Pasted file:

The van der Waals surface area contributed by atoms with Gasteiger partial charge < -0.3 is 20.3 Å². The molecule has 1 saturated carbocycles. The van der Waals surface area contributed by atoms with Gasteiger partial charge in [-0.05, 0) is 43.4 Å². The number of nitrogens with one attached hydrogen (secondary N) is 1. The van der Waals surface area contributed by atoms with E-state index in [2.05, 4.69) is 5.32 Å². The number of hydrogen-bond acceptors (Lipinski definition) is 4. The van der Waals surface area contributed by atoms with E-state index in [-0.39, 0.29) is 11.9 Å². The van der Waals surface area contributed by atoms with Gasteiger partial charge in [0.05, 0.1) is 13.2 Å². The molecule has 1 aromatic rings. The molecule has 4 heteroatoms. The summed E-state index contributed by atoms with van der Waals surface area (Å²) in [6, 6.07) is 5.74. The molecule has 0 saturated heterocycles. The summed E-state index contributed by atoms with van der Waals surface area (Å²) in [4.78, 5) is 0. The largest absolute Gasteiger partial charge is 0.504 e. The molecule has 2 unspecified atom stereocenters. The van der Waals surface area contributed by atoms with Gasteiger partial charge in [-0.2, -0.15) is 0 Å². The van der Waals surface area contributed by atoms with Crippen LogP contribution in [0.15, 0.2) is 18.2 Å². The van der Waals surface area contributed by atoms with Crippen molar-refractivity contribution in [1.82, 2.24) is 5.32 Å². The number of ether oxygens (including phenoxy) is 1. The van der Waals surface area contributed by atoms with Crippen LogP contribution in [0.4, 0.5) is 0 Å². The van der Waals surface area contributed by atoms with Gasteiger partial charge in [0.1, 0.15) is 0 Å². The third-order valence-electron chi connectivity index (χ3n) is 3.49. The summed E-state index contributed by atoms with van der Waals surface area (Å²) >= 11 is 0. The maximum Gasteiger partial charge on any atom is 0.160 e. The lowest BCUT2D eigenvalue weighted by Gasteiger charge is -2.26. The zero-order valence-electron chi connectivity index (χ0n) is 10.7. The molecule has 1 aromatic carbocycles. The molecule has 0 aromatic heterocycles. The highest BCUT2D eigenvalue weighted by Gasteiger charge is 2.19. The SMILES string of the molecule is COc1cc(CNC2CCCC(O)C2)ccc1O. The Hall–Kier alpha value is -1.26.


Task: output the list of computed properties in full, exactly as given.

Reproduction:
The van der Waals surface area contributed by atoms with Gasteiger partial charge < -0.3 is 20.3 Å². The molecule has 1 saturated carbocycles. The van der Waals surface area contributed by atoms with Gasteiger partial charge in [-0.05, 0) is 43.4 Å². The number of nitrogens with one attached hydrogen (secondary N) is 1. The van der Waals surface area contributed by atoms with E-state index in [2.05, 4.69) is 5.32 Å². The number of hydrogen-bond acceptors (Lipinski definition) is 4. The van der Waals surface area contributed by atoms with E-state index in [-0.39, 0.29) is 11.9 Å². The van der Waals surface area contributed by atoms with Gasteiger partial charge in [0.05, 0.1) is 13.2 Å². The molecule has 1 aromatic rings. The molecule has 4 heteroatoms. The summed E-state index contributed by atoms with van der Waals surface area (Å²) in [6, 6.07) is 5.74. The molecule has 0 saturated heterocycles. The summed E-state index contributed by atoms with van der Waals surface area (Å²) in [4.78, 5) is 0. The largest absolute Gasteiger partial charge is 0.504 e. The molecule has 2 unspecified atom stereocenters. The van der Waals surface area contributed by atoms with Gasteiger partial charge in [-0.2, -0.15) is 0 Å². The van der Waals surface area contributed by atoms with Crippen LogP contribution in [0.15, 0.2) is 18.2 Å². The van der Waals surface area contributed by atoms with Crippen molar-refractivity contribution in [1.82, 2.24) is 5.32 Å². The number of ether oxygens (including phenoxy) is 1. The van der Waals surface area contributed by atoms with Crippen LogP contribution in [0.4, 0.5) is 0 Å². The van der Waals surface area contributed by atoms with Gasteiger partial charge in [0.1, 0.15) is 0 Å². The third-order valence-electron chi connectivity index (χ3n) is 3.49. The summed E-state index contributed by atoms with van der Waals surface area (Å²) >= 11 is 0. The maximum Gasteiger partial charge on any atom is 0.160 e. The lowest BCUT2D eigenvalue weighted by Gasteiger charge is -2.26. The zero-order valence-electron chi connectivity index (χ0n) is 10.7. The molecule has 1 aromatic carbocycles. The molecule has 0 aromatic heterocycles. The highest BCUT2D eigenvalue weighted by Gasteiger charge is 2.19. The SMILES string of the molecule is COc1cc(CNC2CCCC(O)C2)ccc1O. The Hall–Kier alpha value is -1.26.